Remember that picture of Pope Francis wearing a blindingly white—and super fly—puffer coat earlier this year? Did you think it was real when you first saw it? I did, and I was dismayed at just how easily I’d been duped.
In my defence, it seemed entirely plausible that the most powerful figure in the Catholic religion would wear such a coat. I mean, even a Pontiff has to stay warm. Which is, of course, what made the deception even more plausible. It’s not like he was pictured doing bong rips or something.
Ultimately, the fake image was benign. A harmless bit of fun that made the social media rounds for a couple of days. But it was also a warning about how some ill-intentioned people with just a modicum of AI knowledge could quite easily cause havoc.
We’ve used this space before to talk about journalism and why it’s imperative for advertisers and their agencies to be more mindful of the information that is being propped up by the budgets. Yes, journalists tend to be navel-gazers when it comes to their profession, but it’s also because credible journalism is such a crucial bulwark against misinformation.
And it’s becoming clear that the constant barrage of AI-generated images and manipulated audio and video is beginning to erode the public’s trust even more. That’s underscored by a worrisome new study by the Canadian Journalism Foundation.
According to the CJF, half of Canadians say they’re not confident in their ability to distinguish between human produced content and fake news generated by AI. In addition, 58% of Canadians believe they have personally encountered misleading or false online information generated by AI in the past six months.
Now, imagine how this might be magnified if Google were to follow Meta’s lead in Canada by blocking links from bona fide news outlets in its search results. With potentially only trickery and untruths getting through, it could enable misinformation to flourish in unimaginable ways.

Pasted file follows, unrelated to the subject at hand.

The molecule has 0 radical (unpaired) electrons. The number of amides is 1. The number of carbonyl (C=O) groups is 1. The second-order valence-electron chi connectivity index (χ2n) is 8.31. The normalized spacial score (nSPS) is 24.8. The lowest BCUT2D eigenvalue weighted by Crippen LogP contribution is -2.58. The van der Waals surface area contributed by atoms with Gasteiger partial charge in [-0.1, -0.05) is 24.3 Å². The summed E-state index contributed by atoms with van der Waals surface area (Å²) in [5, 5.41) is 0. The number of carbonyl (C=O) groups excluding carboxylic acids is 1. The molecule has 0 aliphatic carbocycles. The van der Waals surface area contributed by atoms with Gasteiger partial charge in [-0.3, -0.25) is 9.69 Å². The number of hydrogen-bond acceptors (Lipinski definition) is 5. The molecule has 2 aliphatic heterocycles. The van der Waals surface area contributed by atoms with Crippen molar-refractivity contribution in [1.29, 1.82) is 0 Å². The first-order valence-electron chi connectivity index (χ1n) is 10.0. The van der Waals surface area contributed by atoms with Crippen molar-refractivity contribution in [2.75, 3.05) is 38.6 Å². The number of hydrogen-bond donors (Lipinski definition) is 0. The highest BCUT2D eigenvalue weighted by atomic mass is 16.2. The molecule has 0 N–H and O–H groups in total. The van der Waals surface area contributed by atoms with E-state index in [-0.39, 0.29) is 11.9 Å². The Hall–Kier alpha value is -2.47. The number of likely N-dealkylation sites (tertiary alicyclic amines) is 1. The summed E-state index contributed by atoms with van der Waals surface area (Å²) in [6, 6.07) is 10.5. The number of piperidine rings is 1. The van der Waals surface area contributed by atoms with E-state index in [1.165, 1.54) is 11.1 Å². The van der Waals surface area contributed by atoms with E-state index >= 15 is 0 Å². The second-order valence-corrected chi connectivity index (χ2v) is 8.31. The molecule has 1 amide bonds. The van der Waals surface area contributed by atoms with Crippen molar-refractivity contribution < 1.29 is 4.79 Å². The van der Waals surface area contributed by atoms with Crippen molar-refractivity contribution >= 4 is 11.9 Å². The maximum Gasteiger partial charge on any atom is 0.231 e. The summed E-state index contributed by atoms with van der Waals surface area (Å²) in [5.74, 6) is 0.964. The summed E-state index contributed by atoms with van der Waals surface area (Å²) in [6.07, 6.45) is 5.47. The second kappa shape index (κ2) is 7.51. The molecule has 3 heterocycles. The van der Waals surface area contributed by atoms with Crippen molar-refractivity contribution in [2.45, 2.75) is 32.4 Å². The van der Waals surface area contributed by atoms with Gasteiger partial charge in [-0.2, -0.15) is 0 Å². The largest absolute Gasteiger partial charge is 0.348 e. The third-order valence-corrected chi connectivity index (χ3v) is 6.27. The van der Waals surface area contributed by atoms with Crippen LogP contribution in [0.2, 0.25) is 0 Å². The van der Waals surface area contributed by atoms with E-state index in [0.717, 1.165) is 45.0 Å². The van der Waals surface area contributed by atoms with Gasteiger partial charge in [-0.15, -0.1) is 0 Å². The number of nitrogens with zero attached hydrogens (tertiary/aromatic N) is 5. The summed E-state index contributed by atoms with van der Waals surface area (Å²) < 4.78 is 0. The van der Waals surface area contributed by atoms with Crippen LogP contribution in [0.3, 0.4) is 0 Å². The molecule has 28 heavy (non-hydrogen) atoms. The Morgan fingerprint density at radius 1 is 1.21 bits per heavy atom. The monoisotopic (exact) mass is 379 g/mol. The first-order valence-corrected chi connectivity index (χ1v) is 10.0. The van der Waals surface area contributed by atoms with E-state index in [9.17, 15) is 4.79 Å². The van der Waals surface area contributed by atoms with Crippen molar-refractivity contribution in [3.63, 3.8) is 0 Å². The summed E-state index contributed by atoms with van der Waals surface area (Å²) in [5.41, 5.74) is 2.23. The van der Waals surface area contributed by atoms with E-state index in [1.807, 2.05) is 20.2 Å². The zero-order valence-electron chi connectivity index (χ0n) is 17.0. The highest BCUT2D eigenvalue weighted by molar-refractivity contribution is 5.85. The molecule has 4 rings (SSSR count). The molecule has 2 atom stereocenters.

The ongoing conflict in Gaza is a perfect example of just how easily the “truth” can be manipulated. According to a recent report in The Telegraph, one-fifth of social media accounts engaging in discussion about the conflict are fake, with an estimated 30,000 fake accounts on X actively spreading pro-Hamas disinformation.
Meanwhile, a Reuters report last week said that a “disinformation surge” threatens to fuel the conflict. It quoted Rafi Mendelsoh, VP of an Israeli bot-monitoring firm called Cyabra, who said that more than 40,000 fake accounts are pushing pro-Hamas narratives online.
CFJ president and executive director Natalie Turvey said that the organization’s findings underscore the need for media literacy training. But from our vantage point, it also demonstrates the desperate need for more mindful advertising investment.
Unfortunately, the idea of what constitutes the “truth” has become slippery in our highly partisan world, where too many of us prefer to listen only what is being said by those in our own echo chambers. The concept of “fake news” is now being used interchangeably as a way of describing both actual misinformation and unflattering—but ultimately real—news.
It’s almost impossible to agree anymore on what the “facts” of a story actually are. They have become the news equivalent of “the dress,” although the ramifications for our society are significantly more profound.
We’re banging the drum on this one because we have access to an audience that is uniquely positioned to bring about real change in the fight against willful and harmful misinformation. From where we sit, advertisers and their agencies have a moral imperative to ensure they’re supporting quality journalism.
The alternative is far more insidious and potentially ruinous than a picture of a religious leader wearing a stylish coat.